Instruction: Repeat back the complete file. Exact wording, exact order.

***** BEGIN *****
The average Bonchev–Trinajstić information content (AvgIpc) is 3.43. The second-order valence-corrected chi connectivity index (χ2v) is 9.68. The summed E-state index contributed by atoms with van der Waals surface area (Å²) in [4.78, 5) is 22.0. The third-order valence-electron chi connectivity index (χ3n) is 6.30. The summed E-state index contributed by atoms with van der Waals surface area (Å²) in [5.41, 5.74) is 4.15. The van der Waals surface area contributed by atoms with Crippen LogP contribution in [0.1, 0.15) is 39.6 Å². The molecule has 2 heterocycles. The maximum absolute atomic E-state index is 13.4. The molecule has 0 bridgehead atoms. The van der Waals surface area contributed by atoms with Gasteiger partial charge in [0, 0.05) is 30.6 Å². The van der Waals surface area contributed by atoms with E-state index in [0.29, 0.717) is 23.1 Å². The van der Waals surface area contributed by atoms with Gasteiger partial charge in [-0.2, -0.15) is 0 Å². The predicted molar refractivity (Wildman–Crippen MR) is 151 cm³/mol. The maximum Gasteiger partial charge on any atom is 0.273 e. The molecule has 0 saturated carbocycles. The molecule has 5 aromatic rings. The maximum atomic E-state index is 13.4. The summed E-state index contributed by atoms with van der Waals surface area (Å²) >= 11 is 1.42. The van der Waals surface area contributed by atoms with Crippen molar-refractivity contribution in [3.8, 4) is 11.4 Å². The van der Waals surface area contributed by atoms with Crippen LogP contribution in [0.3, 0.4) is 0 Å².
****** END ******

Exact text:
The average Bonchev–Trinajstić information content (AvgIpc) is 3.43. The second-order valence-corrected chi connectivity index (χ2v) is 9.68. The summed E-state index contributed by atoms with van der Waals surface area (Å²) in [4.78, 5) is 22.0. The third-order valence-electron chi connectivity index (χ3n) is 6.30. The summed E-state index contributed by atoms with van der Waals surface area (Å²) in [5.41, 5.74) is 4.15. The van der Waals surface area contributed by atoms with Crippen LogP contribution in [0.1, 0.15) is 39.6 Å². The molecule has 2 heterocycles. The maximum absolute atomic E-state index is 13.4. The molecule has 0 bridgehead atoms. The van der Waals surface area contributed by atoms with Gasteiger partial charge in [0, 0.05) is 30.6 Å². The van der Waals surface area contributed by atoms with E-state index in [0.29, 0.717) is 23.1 Å². The van der Waals surface area contributed by atoms with Gasteiger partial charge in [-0.2, -0.15) is 0 Å². The predicted molar refractivity (Wildman–Crippen MR) is 151 cm³/mol. The maximum Gasteiger partial charge on any atom is 0.273 e. The molecule has 0 saturated carbocycles. The molecule has 5 aromatic rings. The maximum atomic E-state index is 13.4. The summed E-state index contributed by atoms with van der Waals surface area (Å²) >= 11 is 1.42. The van der Waals surface area contributed by atoms with Crippen molar-refractivity contribution in [3.8, 4) is 11.4 Å². The van der Waals surface area contributed by atoms with Crippen LogP contribution in [0.3, 0.4) is 0 Å².